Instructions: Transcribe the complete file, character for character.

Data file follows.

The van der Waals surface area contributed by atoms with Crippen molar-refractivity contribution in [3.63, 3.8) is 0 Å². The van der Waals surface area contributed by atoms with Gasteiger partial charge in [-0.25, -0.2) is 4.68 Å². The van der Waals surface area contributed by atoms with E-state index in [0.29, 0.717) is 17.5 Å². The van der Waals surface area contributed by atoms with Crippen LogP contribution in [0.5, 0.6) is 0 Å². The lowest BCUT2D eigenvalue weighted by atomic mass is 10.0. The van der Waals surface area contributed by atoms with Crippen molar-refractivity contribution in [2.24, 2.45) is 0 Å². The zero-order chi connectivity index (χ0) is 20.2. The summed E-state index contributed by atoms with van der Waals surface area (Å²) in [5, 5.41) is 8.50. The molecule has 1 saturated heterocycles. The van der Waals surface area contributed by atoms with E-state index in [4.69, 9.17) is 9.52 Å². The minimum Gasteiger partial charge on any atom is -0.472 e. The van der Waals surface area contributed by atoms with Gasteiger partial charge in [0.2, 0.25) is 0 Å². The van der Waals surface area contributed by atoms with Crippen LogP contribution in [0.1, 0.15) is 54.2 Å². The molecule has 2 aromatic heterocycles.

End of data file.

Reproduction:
The van der Waals surface area contributed by atoms with Crippen molar-refractivity contribution in [3.63, 3.8) is 0 Å². The van der Waals surface area contributed by atoms with Gasteiger partial charge in [-0.25, -0.2) is 4.68 Å². The van der Waals surface area contributed by atoms with E-state index in [0.29, 0.717) is 17.5 Å². The van der Waals surface area contributed by atoms with Crippen LogP contribution in [0.5, 0.6) is 0 Å². The lowest BCUT2D eigenvalue weighted by atomic mass is 10.0. The van der Waals surface area contributed by atoms with Crippen molar-refractivity contribution in [2.24, 2.45) is 0 Å². The zero-order chi connectivity index (χ0) is 20.2. The summed E-state index contributed by atoms with van der Waals surface area (Å²) in [5, 5.41) is 8.50. The molecule has 1 saturated heterocycles. The van der Waals surface area contributed by atoms with E-state index in [4.69, 9.17) is 9.52 Å². The minimum Gasteiger partial charge on any atom is -0.472 e. The van der Waals surface area contributed by atoms with Gasteiger partial charge in [0.2, 0.25) is 0 Å². The van der Waals surface area contributed by atoms with Crippen LogP contribution in [0.1, 0.15) is 54.2 Å². The molecule has 2 aromatic heterocycles.